The paper is a collaborative endeavor from a number of key proponents of soda taxes, including Dr Kelly Brownell, who has previously compared the food and tobacco industries, and Dr Barry Popkin, author of The World is Fat, which discusses the link between obesity and increased consumption of sugary drinks.
This new paper states that current soft drink taxes – in place in 33 states – are too small to affect obesity rates. They stand at an average of 5.2 percent, and the revenues generated are not fed back into public health programs.
The authors recommend a one cent tax per ounce, which they say would lead to a 15 to 20 percent increase in soft drink prices and, if implemented across the US, “would raise $14.9bn in the first year alone.”
By examining the effect of price elasticity on purchasing habits, the authors predict that consumption of calories from soft drinks would decrease by at least ten percent. This would amount to a reduction of 20 calories per person per day, which they claim is significant for weight loss.
“The benefit would be larger among consumers who consume higher volumes, since these consumers are more likely to be overweight and appear to be more responsive to prices,” they wrote.
As for non-caloric sweeteners, the authors wrote that there is presently no consistent link between diet soda consumption and ill-effects on health, although it has been suggested that it may lead to greater consumption of calories from other sources by promoting a preference for sweet tastes.
“At present, we do not propose taxing beverages with noncaloric sweeteners, but we recommend close tracking of studies to determine whether taxing might be justified in the future,” they wrote.
Proposed soda taxes – such as the 18 percent tax proposed and abandoned in New York – have generated vociferous debate and the authors attempt to address some of the most commonly raised concerns.
Beverage industry response
They wrote that opposition from the beverage industry is to be expected, like PepsiCo’s threat that it would move its corporate headquarters from New York State if a soda tax were imposed. They compared industry’s response to that of the tobacco industry when it was fighting the imposition of taxes, stating: “The tobacco industry fought policy changes by creating front groups with names that suggested community involvement. The beverage industry has created Americans Against Food Taxes. These reactions suggest that the beverage industry believes that a tax would have a substantial impact on consumption.”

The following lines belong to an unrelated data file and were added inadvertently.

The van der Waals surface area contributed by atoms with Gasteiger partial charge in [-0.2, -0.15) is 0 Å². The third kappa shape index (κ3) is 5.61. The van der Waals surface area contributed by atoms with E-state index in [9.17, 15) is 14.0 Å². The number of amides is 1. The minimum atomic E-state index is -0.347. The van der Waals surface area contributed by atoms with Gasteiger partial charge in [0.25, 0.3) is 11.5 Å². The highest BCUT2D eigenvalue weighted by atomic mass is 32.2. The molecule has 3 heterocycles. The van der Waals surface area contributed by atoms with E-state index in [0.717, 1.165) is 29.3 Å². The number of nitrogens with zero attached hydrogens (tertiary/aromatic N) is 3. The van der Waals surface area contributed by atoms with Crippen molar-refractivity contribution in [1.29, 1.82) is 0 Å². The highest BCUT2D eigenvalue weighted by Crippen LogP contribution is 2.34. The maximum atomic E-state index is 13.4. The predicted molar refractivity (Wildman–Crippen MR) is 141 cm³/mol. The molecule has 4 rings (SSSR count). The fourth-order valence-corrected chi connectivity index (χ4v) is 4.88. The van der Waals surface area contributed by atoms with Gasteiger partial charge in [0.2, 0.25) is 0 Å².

The authors also defended the idea that a soda tax would be regressive, stating that the poor have the most to gain from the tax if revenue is ploughed back into obesity programs, and that there is a low- or no-cost alternative – tap water.
Additionally, they dispute the allegation that a soda tax would be ineffective and discriminate against responsible consumers.
They wrote: “Reducing caloric intake by 1 to 2 percent per year would have a marked impact on health in all age groups, and the financial burden on those who consumed small amounts of sugar-sweetened beverages would be minimal.”
The full paper is available here .
Source: New England Journal of Medicine
10.1056/NEJMhpr0905723, published online ahead of print
“The Public Health and Economic Benefits of Taxing Sugar-Sweetened Beverages”
Authors: Kelly D. Brownell, Thomas Farley, Walter C. Willett, Barry M. Popkin, Frank J. Chaloupka, Joseph W. Thompson, and David S. Ludwig.